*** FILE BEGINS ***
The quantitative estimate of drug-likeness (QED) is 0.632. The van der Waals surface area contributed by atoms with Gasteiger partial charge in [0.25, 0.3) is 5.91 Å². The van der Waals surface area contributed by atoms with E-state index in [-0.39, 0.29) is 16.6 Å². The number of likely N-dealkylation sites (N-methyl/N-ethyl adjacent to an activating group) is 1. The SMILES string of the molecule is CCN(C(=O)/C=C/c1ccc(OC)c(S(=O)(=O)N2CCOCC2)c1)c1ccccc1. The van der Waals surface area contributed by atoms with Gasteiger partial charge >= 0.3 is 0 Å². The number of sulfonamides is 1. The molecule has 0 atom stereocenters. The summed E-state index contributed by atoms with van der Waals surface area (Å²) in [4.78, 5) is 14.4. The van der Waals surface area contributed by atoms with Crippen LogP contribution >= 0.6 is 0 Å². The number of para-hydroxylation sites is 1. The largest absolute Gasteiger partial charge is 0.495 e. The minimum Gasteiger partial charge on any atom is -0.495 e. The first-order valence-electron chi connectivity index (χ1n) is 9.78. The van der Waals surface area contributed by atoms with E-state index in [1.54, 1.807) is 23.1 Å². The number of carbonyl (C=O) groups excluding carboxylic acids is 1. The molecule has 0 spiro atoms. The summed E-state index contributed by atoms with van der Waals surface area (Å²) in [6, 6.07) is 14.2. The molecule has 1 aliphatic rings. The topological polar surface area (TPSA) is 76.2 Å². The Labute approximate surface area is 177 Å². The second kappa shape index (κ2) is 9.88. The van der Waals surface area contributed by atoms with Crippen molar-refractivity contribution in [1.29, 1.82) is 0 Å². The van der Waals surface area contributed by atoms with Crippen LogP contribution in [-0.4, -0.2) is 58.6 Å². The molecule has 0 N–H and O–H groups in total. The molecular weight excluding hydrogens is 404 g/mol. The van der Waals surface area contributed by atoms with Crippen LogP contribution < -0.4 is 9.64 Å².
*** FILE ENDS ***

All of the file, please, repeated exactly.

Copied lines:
The quantitative estimate of drug-likeness (QED) is 0.632. The van der Waals surface area contributed by atoms with Gasteiger partial charge in [0.25, 0.3) is 5.91 Å². The van der Waals surface area contributed by atoms with E-state index in [-0.39, 0.29) is 16.6 Å². The number of likely N-dealkylation sites (N-methyl/N-ethyl adjacent to an activating group) is 1. The SMILES string of the molecule is CCN(C(=O)/C=C/c1ccc(OC)c(S(=O)(=O)N2CCOCC2)c1)c1ccccc1. The van der Waals surface area contributed by atoms with Gasteiger partial charge >= 0.3 is 0 Å². The number of sulfonamides is 1. The molecule has 0 atom stereocenters. The summed E-state index contributed by atoms with van der Waals surface area (Å²) in [4.78, 5) is 14.4. The van der Waals surface area contributed by atoms with Crippen LogP contribution >= 0.6 is 0 Å². The number of para-hydroxylation sites is 1. The largest absolute Gasteiger partial charge is 0.495 e. The minimum Gasteiger partial charge on any atom is -0.495 e. The first-order valence-electron chi connectivity index (χ1n) is 9.78. The van der Waals surface area contributed by atoms with E-state index in [1.54, 1.807) is 23.1 Å². The number of carbonyl (C=O) groups excluding carboxylic acids is 1. The molecule has 0 spiro atoms. The summed E-state index contributed by atoms with van der Waals surface area (Å²) in [6, 6.07) is 14.2. The molecule has 1 aliphatic rings. The topological polar surface area (TPSA) is 76.2 Å². The Labute approximate surface area is 177 Å². The second kappa shape index (κ2) is 9.88. The van der Waals surface area contributed by atoms with Crippen molar-refractivity contribution in [1.29, 1.82) is 0 Å². The van der Waals surface area contributed by atoms with Crippen LogP contribution in [-0.4, -0.2) is 58.6 Å². The molecule has 0 N–H and O–H groups in total. The molecular weight excluding hydrogens is 404 g/mol. The van der Waals surface area contributed by atoms with Crippen LogP contribution < -0.4 is 9.64 Å².